I have had type 1 diabetes for 20 years and in that time, the tools and medication I have used to treat it and the education and information I have had access to have changed greatly. When I was first diagnosed, I used a syringe with a large needle to inject myself twice a day. I had to eat a fixed diet with the same amount of carbohydrates at each meal and any changes in activity or eating habits had to be carefully planned out in advance with a medical team.
Nowadays, I use an injection pen with a needle that is only 5mm long and can hardly be felt. I can eat what I want when I want, and due to some great education provided for free online by the NHS, I am able to take control of my own diabetes and mostly live life as I choose. I can certainly say that medical research and developments have benefited my life greatly since my diagnosis. Despite all that, it is still hard to control and maintain stable blood sugar levels and living with diabetes remains a day to day challenge.
Although it often doesn’t seem like it amongst a lifetime of needles, carbohydrate counting and blood sugar testing, I am one of the lucky ones. For many other people living with type 1 diabetes around the world, even access to the very basics that are needed for living with diabetes (such as syringes, insulin, blood sugar testing strips) is difficult. It is outrageous to think that although it is over 90 years since insulin was made widely available, many around the world still struggle to access this and the other tools needed to manage the condition.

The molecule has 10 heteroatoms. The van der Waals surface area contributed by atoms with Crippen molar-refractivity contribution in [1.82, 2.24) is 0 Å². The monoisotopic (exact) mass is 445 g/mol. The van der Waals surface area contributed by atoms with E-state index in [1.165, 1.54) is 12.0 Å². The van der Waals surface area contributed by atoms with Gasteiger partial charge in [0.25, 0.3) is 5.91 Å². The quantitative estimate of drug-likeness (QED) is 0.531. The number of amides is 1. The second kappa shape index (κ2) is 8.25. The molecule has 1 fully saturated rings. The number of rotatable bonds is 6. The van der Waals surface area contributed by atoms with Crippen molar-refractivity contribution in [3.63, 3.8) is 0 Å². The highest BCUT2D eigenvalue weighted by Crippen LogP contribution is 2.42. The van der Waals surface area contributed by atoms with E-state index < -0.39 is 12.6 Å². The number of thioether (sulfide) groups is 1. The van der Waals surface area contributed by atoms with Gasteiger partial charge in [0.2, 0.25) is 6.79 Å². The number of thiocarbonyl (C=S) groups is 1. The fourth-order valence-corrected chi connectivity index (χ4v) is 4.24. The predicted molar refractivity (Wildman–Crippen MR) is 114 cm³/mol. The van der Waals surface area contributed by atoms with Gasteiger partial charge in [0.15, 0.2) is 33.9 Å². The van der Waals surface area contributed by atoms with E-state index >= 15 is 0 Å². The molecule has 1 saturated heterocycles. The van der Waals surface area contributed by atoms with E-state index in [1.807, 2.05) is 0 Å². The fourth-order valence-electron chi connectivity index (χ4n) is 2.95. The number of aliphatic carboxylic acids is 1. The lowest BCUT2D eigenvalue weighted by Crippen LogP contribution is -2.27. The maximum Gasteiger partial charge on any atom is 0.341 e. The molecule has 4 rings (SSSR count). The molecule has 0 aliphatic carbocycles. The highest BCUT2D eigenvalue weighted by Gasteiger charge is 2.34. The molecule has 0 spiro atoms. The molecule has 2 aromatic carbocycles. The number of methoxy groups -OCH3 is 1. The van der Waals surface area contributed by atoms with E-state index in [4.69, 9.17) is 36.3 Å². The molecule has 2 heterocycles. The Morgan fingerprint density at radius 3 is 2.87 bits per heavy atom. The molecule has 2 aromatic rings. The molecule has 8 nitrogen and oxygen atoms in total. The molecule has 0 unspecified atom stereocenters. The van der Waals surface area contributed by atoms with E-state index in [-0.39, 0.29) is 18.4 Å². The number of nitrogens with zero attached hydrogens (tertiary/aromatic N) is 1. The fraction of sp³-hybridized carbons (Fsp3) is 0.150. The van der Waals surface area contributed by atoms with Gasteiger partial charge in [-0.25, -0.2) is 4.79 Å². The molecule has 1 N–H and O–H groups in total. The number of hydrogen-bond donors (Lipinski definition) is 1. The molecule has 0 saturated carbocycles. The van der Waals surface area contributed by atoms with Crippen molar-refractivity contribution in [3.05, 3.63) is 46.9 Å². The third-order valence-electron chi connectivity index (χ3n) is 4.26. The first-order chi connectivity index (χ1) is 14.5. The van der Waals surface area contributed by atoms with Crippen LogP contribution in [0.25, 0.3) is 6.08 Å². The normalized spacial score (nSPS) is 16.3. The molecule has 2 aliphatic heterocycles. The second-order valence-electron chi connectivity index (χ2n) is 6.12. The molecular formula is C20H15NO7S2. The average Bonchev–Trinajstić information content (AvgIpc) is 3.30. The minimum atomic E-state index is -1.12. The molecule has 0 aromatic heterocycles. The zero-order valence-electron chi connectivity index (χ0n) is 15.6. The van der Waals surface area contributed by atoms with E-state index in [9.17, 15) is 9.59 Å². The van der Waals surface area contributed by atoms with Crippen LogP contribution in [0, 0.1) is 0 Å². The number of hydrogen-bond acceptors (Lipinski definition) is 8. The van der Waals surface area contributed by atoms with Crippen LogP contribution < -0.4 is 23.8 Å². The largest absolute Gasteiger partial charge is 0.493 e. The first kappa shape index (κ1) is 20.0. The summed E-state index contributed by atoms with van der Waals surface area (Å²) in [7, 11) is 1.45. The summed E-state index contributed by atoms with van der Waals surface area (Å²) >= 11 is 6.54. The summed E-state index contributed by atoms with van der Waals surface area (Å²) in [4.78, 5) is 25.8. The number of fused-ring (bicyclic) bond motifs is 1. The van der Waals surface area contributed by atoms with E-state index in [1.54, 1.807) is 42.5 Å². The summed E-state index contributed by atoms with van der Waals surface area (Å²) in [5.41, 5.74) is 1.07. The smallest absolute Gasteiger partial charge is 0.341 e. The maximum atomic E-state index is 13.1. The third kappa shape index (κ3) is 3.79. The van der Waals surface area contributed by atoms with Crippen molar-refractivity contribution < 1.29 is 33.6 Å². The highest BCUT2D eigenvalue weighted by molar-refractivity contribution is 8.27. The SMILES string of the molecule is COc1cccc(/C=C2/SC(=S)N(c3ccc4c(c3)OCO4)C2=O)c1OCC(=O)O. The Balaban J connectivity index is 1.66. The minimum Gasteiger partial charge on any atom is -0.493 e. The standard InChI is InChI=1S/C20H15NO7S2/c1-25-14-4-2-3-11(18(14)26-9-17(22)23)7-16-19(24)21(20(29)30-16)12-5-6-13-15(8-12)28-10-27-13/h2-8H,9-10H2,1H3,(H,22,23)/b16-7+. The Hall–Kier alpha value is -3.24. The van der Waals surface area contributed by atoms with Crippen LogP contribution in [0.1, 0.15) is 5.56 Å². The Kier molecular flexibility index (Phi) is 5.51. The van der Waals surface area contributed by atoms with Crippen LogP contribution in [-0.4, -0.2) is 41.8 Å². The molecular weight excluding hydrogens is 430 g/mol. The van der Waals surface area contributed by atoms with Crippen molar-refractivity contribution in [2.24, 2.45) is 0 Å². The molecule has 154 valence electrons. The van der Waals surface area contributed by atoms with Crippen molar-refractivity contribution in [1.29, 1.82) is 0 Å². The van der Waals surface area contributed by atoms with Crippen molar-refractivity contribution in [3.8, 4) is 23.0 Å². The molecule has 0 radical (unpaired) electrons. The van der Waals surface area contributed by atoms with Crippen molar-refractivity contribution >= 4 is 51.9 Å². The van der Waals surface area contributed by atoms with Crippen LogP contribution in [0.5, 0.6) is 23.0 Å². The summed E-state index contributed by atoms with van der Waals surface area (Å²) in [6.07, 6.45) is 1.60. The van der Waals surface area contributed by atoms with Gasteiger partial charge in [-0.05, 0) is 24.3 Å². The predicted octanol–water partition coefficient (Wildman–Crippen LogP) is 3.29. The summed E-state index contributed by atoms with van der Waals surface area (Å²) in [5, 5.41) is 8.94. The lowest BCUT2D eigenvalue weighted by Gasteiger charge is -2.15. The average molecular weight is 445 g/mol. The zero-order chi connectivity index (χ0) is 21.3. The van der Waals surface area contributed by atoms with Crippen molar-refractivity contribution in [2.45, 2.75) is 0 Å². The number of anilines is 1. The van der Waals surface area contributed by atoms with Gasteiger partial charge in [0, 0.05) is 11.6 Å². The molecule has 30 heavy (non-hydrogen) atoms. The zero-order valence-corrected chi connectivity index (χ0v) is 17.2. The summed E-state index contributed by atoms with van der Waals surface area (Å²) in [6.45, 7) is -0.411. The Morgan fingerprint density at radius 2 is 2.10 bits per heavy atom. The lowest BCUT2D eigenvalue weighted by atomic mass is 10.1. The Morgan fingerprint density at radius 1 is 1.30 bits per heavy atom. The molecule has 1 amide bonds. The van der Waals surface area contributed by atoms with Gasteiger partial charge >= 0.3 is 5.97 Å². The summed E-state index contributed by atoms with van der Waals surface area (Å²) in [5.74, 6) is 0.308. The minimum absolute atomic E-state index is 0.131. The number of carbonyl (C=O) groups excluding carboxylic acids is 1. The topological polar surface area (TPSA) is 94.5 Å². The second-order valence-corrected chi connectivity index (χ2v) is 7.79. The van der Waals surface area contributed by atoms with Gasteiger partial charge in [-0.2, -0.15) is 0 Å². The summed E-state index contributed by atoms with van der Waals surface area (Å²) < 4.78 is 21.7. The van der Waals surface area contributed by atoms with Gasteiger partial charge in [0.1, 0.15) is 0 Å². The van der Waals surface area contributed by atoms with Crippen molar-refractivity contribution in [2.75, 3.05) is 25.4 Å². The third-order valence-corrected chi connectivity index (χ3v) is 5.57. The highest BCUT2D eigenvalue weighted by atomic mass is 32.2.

I became aware of this issue fairly recently, in part due to the work of the #insulin4all campaign. I was shocked to realise that had I been born in another part of the world such as Mozambique, my diabetes treatment might cost as much as 75% of my yearly income. Had I been born and diagnosed in sub-Saharan Africa, my life expectancy might only have been a year.
When I saw that the topic for Blog Action Day 2015 was ‘Raise your Voice’, I could immediately see how strongly this tied in to my feelings about access to insulin. For so many with type 1 diabetes around the world, life can feel isolated and lonely. Imagine facing these feelings in addition to the weight of a constant struggle just to survive. This is why it is important to stand up and be a voice for those who are unable to access the same tools and education opportunities as I have, by sharing their stories and fighting for their rights. It is for this reason that I will be taking part in the#insulin4all World Diabetes Day campaign this year and raising my voice on behalf of all those who can’t.
The #insulin4all campaign is for everyone with type 1 diabetes, especially those whose voices aren’t heard or are ignored by those who have the power to change things. Mine may just be one voice, but this campaign will bring me together with others who feel the same, making us more powerful.
I truly believe that #insulin4all will allow us to inform others and begin to change things so that surviving with diabetes is no longer impossible for some. If you feel the same, why don’t you join me this World Diabetes Day and make some noise at insulin4all.tumblr.com?